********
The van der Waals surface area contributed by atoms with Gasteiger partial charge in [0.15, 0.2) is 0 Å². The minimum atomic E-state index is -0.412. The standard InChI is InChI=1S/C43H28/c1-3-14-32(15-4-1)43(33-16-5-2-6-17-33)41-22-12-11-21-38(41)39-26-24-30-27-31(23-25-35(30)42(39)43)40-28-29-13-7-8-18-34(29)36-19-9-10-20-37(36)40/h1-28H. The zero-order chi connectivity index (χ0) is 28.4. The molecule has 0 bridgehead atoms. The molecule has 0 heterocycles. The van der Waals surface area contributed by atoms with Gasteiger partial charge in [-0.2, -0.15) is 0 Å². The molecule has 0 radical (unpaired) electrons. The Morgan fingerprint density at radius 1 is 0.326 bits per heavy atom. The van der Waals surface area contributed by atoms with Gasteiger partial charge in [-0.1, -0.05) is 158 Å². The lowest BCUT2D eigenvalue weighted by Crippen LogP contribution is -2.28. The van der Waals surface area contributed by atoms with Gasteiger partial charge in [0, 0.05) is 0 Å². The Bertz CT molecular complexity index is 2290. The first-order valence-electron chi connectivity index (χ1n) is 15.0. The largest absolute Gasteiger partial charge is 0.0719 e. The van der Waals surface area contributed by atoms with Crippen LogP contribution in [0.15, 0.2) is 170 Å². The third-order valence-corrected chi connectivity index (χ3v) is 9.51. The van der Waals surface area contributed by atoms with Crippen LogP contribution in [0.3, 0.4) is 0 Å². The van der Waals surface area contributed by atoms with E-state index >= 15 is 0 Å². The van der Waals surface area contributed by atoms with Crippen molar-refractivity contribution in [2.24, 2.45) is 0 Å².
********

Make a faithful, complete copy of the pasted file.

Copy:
The van der Waals surface area contributed by atoms with Gasteiger partial charge in [0.15, 0.2) is 0 Å². The minimum atomic E-state index is -0.412. The standard InChI is InChI=1S/C43H28/c1-3-14-32(15-4-1)43(33-16-5-2-6-17-33)41-22-12-11-21-38(41)39-26-24-30-27-31(23-25-35(30)42(39)43)40-28-29-13-7-8-18-34(29)36-19-9-10-20-37(36)40/h1-28H. The zero-order chi connectivity index (χ0) is 28.4. The molecule has 0 bridgehead atoms. The molecule has 0 heterocycles. The van der Waals surface area contributed by atoms with Gasteiger partial charge in [-0.2, -0.15) is 0 Å². The molecule has 0 radical (unpaired) electrons. The Morgan fingerprint density at radius 1 is 0.326 bits per heavy atom. The van der Waals surface area contributed by atoms with Gasteiger partial charge in [-0.1, -0.05) is 158 Å². The lowest BCUT2D eigenvalue weighted by Crippen LogP contribution is -2.28. The van der Waals surface area contributed by atoms with Gasteiger partial charge in [0, 0.05) is 0 Å². The Bertz CT molecular complexity index is 2290. The first-order valence-electron chi connectivity index (χ1n) is 15.0. The largest absolute Gasteiger partial charge is 0.0719 e. The van der Waals surface area contributed by atoms with Crippen LogP contribution in [0.15, 0.2) is 170 Å². The third-order valence-corrected chi connectivity index (χ3v) is 9.51. The van der Waals surface area contributed by atoms with Crippen LogP contribution in [0.3, 0.4) is 0 Å². The van der Waals surface area contributed by atoms with E-state index >= 15 is 0 Å². The van der Waals surface area contributed by atoms with Crippen molar-refractivity contribution in [2.24, 2.45) is 0 Å².